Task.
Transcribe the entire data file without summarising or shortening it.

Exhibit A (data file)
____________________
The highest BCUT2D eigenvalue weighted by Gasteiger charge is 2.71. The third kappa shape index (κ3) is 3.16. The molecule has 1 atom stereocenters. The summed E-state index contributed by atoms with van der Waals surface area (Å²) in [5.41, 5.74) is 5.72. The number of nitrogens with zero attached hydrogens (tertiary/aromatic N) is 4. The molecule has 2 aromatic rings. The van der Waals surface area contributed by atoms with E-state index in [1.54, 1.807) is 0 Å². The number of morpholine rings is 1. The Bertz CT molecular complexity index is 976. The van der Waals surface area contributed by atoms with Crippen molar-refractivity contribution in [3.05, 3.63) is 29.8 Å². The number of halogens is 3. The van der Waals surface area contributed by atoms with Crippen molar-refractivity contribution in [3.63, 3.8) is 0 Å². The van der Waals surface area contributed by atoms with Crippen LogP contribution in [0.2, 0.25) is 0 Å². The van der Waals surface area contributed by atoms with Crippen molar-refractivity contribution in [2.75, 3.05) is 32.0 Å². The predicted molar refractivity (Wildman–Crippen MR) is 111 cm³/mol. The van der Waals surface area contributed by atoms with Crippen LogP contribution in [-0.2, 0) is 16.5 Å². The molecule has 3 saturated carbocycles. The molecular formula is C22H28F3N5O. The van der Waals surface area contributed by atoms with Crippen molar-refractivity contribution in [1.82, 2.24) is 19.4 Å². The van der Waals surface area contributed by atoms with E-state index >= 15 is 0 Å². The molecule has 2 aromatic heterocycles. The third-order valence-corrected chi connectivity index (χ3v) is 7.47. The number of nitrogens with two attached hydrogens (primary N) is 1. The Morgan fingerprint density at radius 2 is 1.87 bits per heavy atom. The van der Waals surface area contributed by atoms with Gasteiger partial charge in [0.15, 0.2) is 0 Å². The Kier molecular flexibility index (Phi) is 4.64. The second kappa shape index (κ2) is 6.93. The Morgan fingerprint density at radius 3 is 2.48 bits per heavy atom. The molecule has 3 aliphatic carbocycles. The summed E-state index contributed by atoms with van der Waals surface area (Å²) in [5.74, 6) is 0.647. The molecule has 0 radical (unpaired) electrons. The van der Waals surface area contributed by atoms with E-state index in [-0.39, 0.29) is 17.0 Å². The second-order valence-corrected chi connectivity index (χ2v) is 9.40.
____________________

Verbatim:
The highest BCUT2D eigenvalue weighted by Gasteiger charge is 2.71. The third kappa shape index (κ3) is 3.16. The molecule has 1 atom stereocenters. The summed E-state index contributed by atoms with van der Waals surface area (Å²) in [5.41, 5.74) is 5.72. The number of nitrogens with zero attached hydrogens (tertiary/aromatic N) is 4. The molecule has 2 aromatic rings. The van der Waals surface area contributed by atoms with E-state index in [1.54, 1.807) is 0 Å². The number of morpholine rings is 1. The Bertz CT molecular complexity index is 976. The van der Waals surface area contributed by atoms with Crippen molar-refractivity contribution in [3.05, 3.63) is 29.8 Å². The number of halogens is 3. The van der Waals surface area contributed by atoms with Crippen molar-refractivity contribution in [3.63, 3.8) is 0 Å². The van der Waals surface area contributed by atoms with Crippen LogP contribution in [0.2, 0.25) is 0 Å². The van der Waals surface area contributed by atoms with Crippen molar-refractivity contribution in [2.75, 3.05) is 32.0 Å². The predicted molar refractivity (Wildman–Crippen MR) is 111 cm³/mol. The van der Waals surface area contributed by atoms with Crippen LogP contribution in [-0.2, 0) is 16.5 Å². The molecule has 3 saturated carbocycles. The molecular formula is C22H28F3N5O. The van der Waals surface area contributed by atoms with Crippen molar-refractivity contribution in [1.82, 2.24) is 19.4 Å². The van der Waals surface area contributed by atoms with E-state index >= 15 is 0 Å². The molecule has 2 aromatic heterocycles. The third-order valence-corrected chi connectivity index (χ3v) is 7.47. The number of nitrogens with two attached hydrogens (primary N) is 1. The Morgan fingerprint density at radius 2 is 1.87 bits per heavy atom. The van der Waals surface area contributed by atoms with Gasteiger partial charge in [0.15, 0.2) is 0 Å². The Kier molecular flexibility index (Phi) is 4.64. The second kappa shape index (κ2) is 6.93. The Morgan fingerprint density at radius 3 is 2.48 bits per heavy atom. The molecule has 3 aliphatic carbocycles. The summed E-state index contributed by atoms with van der Waals surface area (Å²) in [5.74, 6) is 0.647. The molecule has 0 radical (unpaired) electrons. The van der Waals surface area contributed by atoms with E-state index in [-0.39, 0.29) is 17.0 Å². The second-order valence-corrected chi connectivity index (χ2v) is 9.40.